You're using the same water after all - it should have the same PH if they've both sat out (clean and dirty) - your plain gravel substrate will not change the PH levels. If you have driftwood or peat moss, or live plants, or shells - then yes - you may have other reasons to not do a full water change. But, not live plants and basic gravel will not change PH - which means a full water change (and clean gravel) will be Wonderful for your betta. No worries.

When I was using my unfiltered 2 gallon bowls - I would do 50% water changes every two days, with full 100% clean, every 7 days. You can set a schedule - Monday, Wed - 50%, and Saturday mornings - 100%.

If you want to add a little aquarium salt to your 100% change - this will help your betta to not 'stress'.
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Old 08-26-2009, 04:09 PM   #5 
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As to whether a filtered vs. unfiltered tank is better. It's all dependent on what you can afford, and what will fit your living situation.

Filtered is always better. If you have a filtered tank you won't have to do so many water changes (after the cycling process is finished). You will be able to change a percentage of the tank, every week - perhaps 15 - 50% depending on how much food escapes your betta because of the filter's added current...

That excess food waste on the bottom still accounts for ammonia readings, which later turns into nitrites and nitrate readings... the cycling process will take care of 'basic' levels and keep the tank healthy. But overfeeding always brings on these heightened chemistry issues - overfeeding and poop - bad. clean water good.

filtered tanks - lovely - they circulate the water - they catch detritus and take it out of the system, and if you're good about changing the filter media - this is a good thing.

Yes, definitely filtered tanks are better. And the bigger the tank the less work that needs to be done on it. Less worries. you can get a heater to match the size of the tank and your fish buddy will be happy this winter.

but, as I said before - it's really all in what you can afford. You won't see your betta complain. The only way you will know if he's unhappy is when you see consistent chemistry issues (high ammonia readings), illness (this includes constantly fraying fins), stress stripes, and death.

To come here and ask questions means that you will make the effort that you can to keep your betta healthy, to fit your budget.

you don't 'need' a filtered tank - but it sure is a nice 'to have'.
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Old 08-26-2009, 04:14 PM   #6 
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IMHO, if you have a betta in a 1.25 gallon vase - I'd be doing water changes more frequently. Instead of doing a full tank clean every 10 days - I'd be doing it more like every 3 days. I think if you do more frequent complete tank cleanings your ammonia level will be better. Also, silk plants are the way to go! I'd add some aquarium salt also.
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Old 08-26-2009, 04:43 PM   #7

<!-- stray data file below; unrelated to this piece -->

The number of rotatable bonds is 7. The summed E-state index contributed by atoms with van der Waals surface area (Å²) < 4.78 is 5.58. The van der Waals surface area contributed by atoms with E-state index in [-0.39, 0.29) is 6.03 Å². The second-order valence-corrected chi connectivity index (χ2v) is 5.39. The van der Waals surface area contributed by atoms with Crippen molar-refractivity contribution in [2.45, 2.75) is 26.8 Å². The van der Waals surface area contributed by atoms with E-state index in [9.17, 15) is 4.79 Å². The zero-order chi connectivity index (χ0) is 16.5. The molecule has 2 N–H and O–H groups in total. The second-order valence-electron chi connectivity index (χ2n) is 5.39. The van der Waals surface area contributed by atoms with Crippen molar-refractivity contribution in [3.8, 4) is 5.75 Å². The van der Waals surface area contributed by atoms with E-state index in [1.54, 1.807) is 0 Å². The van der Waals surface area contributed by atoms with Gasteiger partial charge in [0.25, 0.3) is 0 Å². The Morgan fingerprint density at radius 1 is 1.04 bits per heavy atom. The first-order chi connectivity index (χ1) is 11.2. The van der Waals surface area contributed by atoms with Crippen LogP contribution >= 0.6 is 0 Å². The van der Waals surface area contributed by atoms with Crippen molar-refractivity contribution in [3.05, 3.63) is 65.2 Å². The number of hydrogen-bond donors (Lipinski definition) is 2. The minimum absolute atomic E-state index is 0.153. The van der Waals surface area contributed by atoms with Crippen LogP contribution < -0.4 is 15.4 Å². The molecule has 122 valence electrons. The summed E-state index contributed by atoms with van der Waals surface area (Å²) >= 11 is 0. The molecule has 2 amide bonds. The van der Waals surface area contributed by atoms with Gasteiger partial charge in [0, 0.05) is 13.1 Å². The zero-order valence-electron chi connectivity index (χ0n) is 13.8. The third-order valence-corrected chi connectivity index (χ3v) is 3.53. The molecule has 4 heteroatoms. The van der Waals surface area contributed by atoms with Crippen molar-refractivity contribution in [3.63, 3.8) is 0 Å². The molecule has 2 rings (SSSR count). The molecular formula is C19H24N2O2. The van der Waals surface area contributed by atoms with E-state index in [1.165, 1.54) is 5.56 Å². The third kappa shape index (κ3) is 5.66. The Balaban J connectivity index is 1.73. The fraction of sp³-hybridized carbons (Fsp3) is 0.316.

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Thank you very much again for the detailed info. Ultimately, we've been trying to cycle his tank as we know that a cycled tank is safer for fish, and since cycling his vase won't be possible, we'll upgrade to a tank with a filter.

Do you recommend a particular brand of tank? Or features to look for in a tank, like a certain (low?) flow rate for a filter?

Also, do you have any tips to offer for cycling the tank? I've been reading about fishless cycling here, and will likely follow this method:

http://www.nippyfish.net/nitrogencycle.html

I presume that fishless cycling is safer for your fish so that he won't be subjected to the spikes in ammonia/nitrite/nitrate.

We will up the number of water changes we do for him in the meantime substantially and will be thorough with the full tank cleanings as you've described.
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Old 08-26-2009, 04:45 PM   #8 
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I love the Marineland tanks. They come with the bio-wheel (which is heaven sent! lol). You can get it in a 3 gallon, 5 gallon, 6 gallon, etc. I think a lot of people use the Mini-bows also.
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Old 08-27-2009, 08:21 AM   #9 
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before you get the tank, consider - do you want other fish? If so - you could get a larger tank and either try to do a small community of peaceful fish with your boy - or put up a wall and share the tank between a second betta.

If you decide to only get a small tank like the 2, 3, or 5 - this will limit you later for adding other critters to it. The cycle time on all the tanks will be about the same. And, while the fishless cycle is recommended - if you keep up with water changes while going through the cycle process - your fish can be added sooner rather than waiting.

On my 5 gallon - I remember doing water changes 50 percent mid-week - and 80 percent at the end of the week. the tank (after a month) is now fully cycled. (But I had a hard time 'starting' the cycle with this tank (although I'd been adding some bacteria suppliment to do that... - and eventually I added some gravel from another cycled tank - to kick start it) ...
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Old 08-29-2009, 07:20 AM   #10 
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I'd go with a fishless cycle and keep his vase nice and clean like suggested in the meantime. You do definitely want a heater because bettas are tropical fish and prefer a temp in the 78-80 F range.